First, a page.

A co-op member of the Just Garments facility in El Salvador, Photo: Michael Hallahan
The Spanish language doesn't have a concise word for "sweatshop."
Whenever I explain the word to workers in Central America, they ask me how a
sweatshop is different from any other workplace. Nearly every factory violates
local and international labor laws.
Wages are often between a half and a third of a living wage, and yet, since
workers frequently receive no more than 1% of what we pay in the store, minute
increases in price or changes to the supply chain could provide workers a just
Textile companies scour the globe in search of the cheapest production source
without committing to factories in any one place, resulting in job instability
and frequent factory closures.
In El Salvador in 2002, the Union of Textile Industry Workers demanded contract
negotiations with Tainan, a Taiwanese-owned factory. Instead of negotiating,
Tainan closed the factory, leaving 1400 workers without jobs. Due to industrial
collusion, union members were prevented from getting jobs anywhere else.
Union members decided to take a bold step: start up the first sweatshop-free
union-made apparel company in El Salvador. They mobilized an international campaign
against Tainan that resulted in its agreement to invest in the new, worker-created
company, Just Garments. They pressured the government to release the sewing
machines that had been impounded when Tainan closed. Just Garments now employs
around 100 workers, most of whom are women.
Just Garments aims to reach a conscientious consumer market under their own
label without depending on multinationals.
"Much of the maquila work here in El Salvador is done under blows and
threats... But here [at Just Garments] it is a different kind of motivation;
here we work willingly, by our own motivation... It is an investment in our
own future," said Nicsa, a Just Garments worker.
Claudia Huiza, a Salvadoran human rights organizer living in California, reports,
"The women are so poor. They don't have anything to eat when they don't
have work. Many of them lost their homes to hurricane Stan in October 2005.
Some lost family in the civil war, and most of them are single mothers with
young children. Yet they continue to stay strong and keep believing in Just
"The true emancipation of workers is when they do not need a boss. When
they do it for themselves... Just Garments has no managers, it functions without
management. Managed by the women workers themselves, with a bit of help in financial
matters, in administrative matters ñ and there they go. That is a dangerous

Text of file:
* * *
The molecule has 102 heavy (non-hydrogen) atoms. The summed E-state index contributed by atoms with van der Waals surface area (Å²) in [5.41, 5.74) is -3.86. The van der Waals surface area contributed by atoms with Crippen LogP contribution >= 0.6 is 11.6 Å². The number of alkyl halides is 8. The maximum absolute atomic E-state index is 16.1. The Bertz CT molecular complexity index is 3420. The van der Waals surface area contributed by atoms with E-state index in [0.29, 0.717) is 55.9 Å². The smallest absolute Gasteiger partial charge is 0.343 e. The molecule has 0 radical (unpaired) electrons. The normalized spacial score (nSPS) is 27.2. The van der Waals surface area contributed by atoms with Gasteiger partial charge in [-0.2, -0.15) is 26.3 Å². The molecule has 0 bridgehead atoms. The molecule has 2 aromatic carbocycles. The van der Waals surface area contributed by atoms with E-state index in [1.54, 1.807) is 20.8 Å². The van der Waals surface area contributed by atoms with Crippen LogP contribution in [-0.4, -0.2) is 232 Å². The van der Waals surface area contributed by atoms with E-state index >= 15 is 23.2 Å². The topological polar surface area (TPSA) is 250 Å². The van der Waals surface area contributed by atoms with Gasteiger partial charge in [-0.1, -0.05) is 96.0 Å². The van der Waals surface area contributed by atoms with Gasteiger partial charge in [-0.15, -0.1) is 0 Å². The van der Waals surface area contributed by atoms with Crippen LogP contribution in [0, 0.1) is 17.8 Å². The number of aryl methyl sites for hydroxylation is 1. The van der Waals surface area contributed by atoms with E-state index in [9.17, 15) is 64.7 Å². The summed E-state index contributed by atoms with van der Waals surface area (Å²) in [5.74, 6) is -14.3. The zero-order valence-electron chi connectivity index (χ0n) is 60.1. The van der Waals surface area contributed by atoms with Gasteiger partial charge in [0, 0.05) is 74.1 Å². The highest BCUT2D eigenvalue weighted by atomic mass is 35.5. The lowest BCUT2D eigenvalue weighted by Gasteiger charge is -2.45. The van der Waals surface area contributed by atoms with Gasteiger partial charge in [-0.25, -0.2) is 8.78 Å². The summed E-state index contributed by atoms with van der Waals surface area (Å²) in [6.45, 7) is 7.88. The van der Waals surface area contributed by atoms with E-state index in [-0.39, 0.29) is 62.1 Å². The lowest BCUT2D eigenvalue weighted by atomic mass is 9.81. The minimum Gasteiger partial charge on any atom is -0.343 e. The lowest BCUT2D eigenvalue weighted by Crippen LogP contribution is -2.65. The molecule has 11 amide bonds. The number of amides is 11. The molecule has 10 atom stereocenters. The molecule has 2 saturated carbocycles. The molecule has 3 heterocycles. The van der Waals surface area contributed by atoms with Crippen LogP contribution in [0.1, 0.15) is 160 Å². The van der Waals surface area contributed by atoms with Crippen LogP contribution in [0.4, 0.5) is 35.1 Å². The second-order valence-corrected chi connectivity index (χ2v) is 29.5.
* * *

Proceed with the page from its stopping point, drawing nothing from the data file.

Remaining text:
message for business owners," said Gilberto García, the factory's
The workers are committed to creating their own economic opportunity. "This
is a work of love, and a work of hope, something that we have worked so hard
to create together. I want to stay to see it through and to see it grow and
succeed," stated Delmy, another worker.
The company is trying to raise money to pay off debts and to purchase large
amounts of cloth in advance to start selling through a distributor in the US.
Just Garments' goal of providing workers a living wage and a healthy working
environment while maintaining an affordable price is a direct affront to the
"free" market system of corporate domination and worker exploitation.
Kathryn Sharpe, an activist from Minneapolis and recent visitor to Just Garments,
noted: "They are offering an alternative and that's threatening to companies
that are dependent on an exploitative model."
"Just Garments has taken a leap of faith and is hoping that the sweatfree
movement will get up to speed fast enough to make it a success," said Sharpe.
As it gains financial stability, the company hopes to transition its ownership
structure from a worker-managed, half worker-owned entity (the former Vice President
of Tainan still owns the other half), to become a fully worker-owned cooperative.
Until they can reach this ultimate goal, their objective is to establish a co-op
that will manage the workers' shares.
It has been important for Just Garments to connect not only with responsible
investors, but also with activists who understand the struggle and want to invest
in the sweatshop-free movement. Just Garments is more than a factory. It is
part of a global movement for dignified production where workers are the decision-makers.
How to get involved:
1) E-mail email@example.com
to be included on Just Garments' mailing list. You will be informed of when
and where Just Garments products will be sold.
2) Donate money to Just Garments and their union.
Send tax-deductible checks to: Activist San Diego, 4246 Wightman St., San Diego,
CA 92105. Write "Just Garments" in the memo line. Make online donations
3) Just Garments is looking for organizations and businesses
to pre-purchase large scale orders of 10,000 T-shirts. Pay now and receive the
shirts by the end of the summer. If you, or some institution you know (university,
company, etc.) might be interested, please contact firstname.lastname@example.org.
4) Join the sweatfree movement by organizing in your community.
Liana Foxvog is National Organizer of SweatFree Communities,
For more information on Just Garments, visit www.justgarments.net.